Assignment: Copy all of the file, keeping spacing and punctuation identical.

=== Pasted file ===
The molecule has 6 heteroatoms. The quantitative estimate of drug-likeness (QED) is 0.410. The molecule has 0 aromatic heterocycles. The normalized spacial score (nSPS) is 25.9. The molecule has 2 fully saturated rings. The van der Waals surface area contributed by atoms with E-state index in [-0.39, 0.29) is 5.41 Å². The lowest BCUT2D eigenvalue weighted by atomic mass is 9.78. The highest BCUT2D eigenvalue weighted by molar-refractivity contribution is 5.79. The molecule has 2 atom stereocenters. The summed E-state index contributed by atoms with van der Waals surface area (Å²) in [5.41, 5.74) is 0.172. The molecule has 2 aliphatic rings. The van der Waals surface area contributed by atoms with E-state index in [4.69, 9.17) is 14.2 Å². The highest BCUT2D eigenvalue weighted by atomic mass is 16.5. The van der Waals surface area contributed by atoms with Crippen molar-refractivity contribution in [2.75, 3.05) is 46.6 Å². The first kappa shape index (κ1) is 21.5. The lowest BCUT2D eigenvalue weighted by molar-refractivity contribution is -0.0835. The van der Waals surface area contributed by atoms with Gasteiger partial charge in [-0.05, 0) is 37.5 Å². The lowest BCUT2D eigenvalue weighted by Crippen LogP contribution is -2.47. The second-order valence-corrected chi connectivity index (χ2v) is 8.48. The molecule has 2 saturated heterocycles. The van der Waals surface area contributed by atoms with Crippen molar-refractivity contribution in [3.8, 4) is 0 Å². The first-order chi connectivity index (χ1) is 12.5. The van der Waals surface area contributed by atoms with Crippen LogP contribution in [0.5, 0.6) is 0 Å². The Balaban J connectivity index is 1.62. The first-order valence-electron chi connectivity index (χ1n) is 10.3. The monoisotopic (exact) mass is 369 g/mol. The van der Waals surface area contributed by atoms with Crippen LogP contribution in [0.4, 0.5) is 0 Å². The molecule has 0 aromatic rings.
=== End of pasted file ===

The molecule has 6 heteroatoms. The quantitative estimate of drug-likeness (QED) is 0.410. The molecule has 0 aromatic heterocycles. The normalized spacial score (nSPS) is 25.9. The molecule has 2 fully saturated rings. The van der Waals surface area contributed by atoms with E-state index in [-0.39, 0.29) is 5.41 Å². The lowest BCUT2D eigenvalue weighted by atomic mass is 9.78. The highest BCUT2D eigenvalue weighted by molar-refractivity contribution is 5.79. The molecule has 2 atom stereocenters. The summed E-state index contributed by atoms with van der Waals surface area (Å²) in [5.41, 5.74) is 0.172. The molecule has 2 aliphatic rings. The van der Waals surface area contributed by atoms with E-state index in [4.69, 9.17) is 14.2 Å². The highest BCUT2D eigenvalue weighted by atomic mass is 16.5. The van der Waals surface area contributed by atoms with Crippen molar-refractivity contribution in [2.75, 3.05) is 46.6 Å². The first kappa shape index (κ1) is 21.5. The lowest BCUT2D eigenvalue weighted by molar-refractivity contribution is -0.0835. The van der Waals surface area contributed by atoms with Gasteiger partial charge in [-0.05, 0) is 37.5 Å². The lowest BCUT2D eigenvalue weighted by Crippen LogP contribution is -2.47. The second-order valence-corrected chi connectivity index (χ2v) is 8.48. The molecule has 2 saturated heterocycles. The van der Waals surface area contributed by atoms with Crippen molar-refractivity contribution in [3.8, 4) is 0 Å². The first-order chi connectivity index (χ1) is 12.5. The van der Waals surface area contributed by atoms with Crippen LogP contribution in [0.5, 0.6) is 0 Å². The Balaban J connectivity index is 1.62. The first-order valence-electron chi connectivity index (χ1n) is 10.3. The monoisotopic (exact) mass is 369 g/mol. The van der Waals surface area contributed by atoms with Crippen LogP contribution in [0.4, 0.5) is 0 Å². The molecule has 0 aromatic rings.